Tragic Rerun of the Industrial Revolution
Ravi Venkatesan
THE TECHNOLOGY TRAP: CAPITAL, LABOR AND POWER IN THE AGE OF AUTOMATION by Carl Benedikt Frey Princeton University Press, 2019, 480 pp., $29.95
December 2019, volume 43, No 12

Ravi Venkatesan
By Carl Benedikt Frey
Princeton University Press, 2019, pp. 480, $29.95

We are now well into the ‘Fourth Industrial Revolution’ which is bringing astonishing advances in many fields—information technology, life-sciences, materials, intelligent machines and a fusion of machines, information and biological systems. With gene editing, we now even have the ability to modify or even engineer new life forms. Whether all these possibilities will lead to empowerment and emancipation of many more people or to more exploitation and inequality is one of the central questions that face humanity. To answer this, Carl Frey, who directs the Future of Work Programme at the Oxford Martin School, turns to history, specifically to the preceding industrial revolutions.

The book serves as an important reminder that while technological change may benefit many over the long run, ‘short run’ adjustment costs can represent a lifetime for the majority of workers. The first Industrial Revolution transformed the world by the mechanization of manufacturing and agriculture. This resulted in an extraordinary surge of wealth and living standards in Britain, Western Europe and America. However, very few of those who lived through this massive economic upheaval were beneficiaries. The machine-owning industrialists grew, ‘rich on the misery of the mass of wage earners’. The introduction of water frames, carding machines and spinning Jennies eradicated many jobs, sucked child-labour into the workforce and suppressed wages. Handloom weavers, once known as labour’s aristocrats, became the tragic losers. ‘Three generations of working Englishmen were made worse off as technological creativity was allowed to thrive. The full benefits of the Industrial Revolution took more than a century to be realised.’ (Frey fails to account for the millions of weavers and artisans thrown out of work in countries like India as Britain brutally colonized them. If these are factored in, the arithmetic is even more skewed.)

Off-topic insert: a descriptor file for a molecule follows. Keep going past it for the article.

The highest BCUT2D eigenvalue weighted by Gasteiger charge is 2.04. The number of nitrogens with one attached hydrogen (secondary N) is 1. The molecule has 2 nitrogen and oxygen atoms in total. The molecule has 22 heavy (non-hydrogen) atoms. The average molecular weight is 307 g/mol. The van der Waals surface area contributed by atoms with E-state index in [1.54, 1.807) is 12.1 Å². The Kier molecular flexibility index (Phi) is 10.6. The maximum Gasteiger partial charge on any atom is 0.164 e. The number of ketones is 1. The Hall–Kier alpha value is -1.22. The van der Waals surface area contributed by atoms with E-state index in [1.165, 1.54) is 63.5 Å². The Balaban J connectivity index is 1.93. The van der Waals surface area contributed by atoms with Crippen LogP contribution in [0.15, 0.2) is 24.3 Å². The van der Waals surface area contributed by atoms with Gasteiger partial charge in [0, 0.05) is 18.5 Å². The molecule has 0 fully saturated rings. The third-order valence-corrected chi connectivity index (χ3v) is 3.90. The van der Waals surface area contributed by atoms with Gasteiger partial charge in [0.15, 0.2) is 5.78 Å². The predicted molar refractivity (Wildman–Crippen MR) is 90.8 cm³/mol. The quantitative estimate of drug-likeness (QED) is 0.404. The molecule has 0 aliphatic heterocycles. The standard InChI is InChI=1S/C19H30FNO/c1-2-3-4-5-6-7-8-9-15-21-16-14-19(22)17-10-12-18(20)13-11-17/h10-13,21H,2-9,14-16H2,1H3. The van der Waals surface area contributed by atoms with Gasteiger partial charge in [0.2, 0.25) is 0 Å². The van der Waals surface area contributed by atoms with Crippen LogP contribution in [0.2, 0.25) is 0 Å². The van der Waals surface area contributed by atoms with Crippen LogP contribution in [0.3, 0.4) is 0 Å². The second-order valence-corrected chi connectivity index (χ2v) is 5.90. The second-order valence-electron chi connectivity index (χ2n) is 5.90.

Early factories were horrible, dangerous, places to work in. Life expectancy in Manchester in 1850 was 32 years, well below the national average of 41 years. Men were on average shorter in 1850 than they were in 1760. This resulted in a backlash, ‘the Luddite movement’, as workers mutinied and smashed machines between 1811 and1816. One reason that Britain pulled ahead of the rest of Europe is that it was more brutal in suppressing dissent. In 1769 legislation was passed making the destruction of machinery punishable by death. In 1812 and 1813 more than 30 Luddites were hung. Many other countries were slower in embracing labour-replacing machines because of their disruptive force. In these countries including France and Germany, medieval guilds successfully resisted technologies that they perceived as threatening their skills and wages. This is why Britain became so economically dominant.

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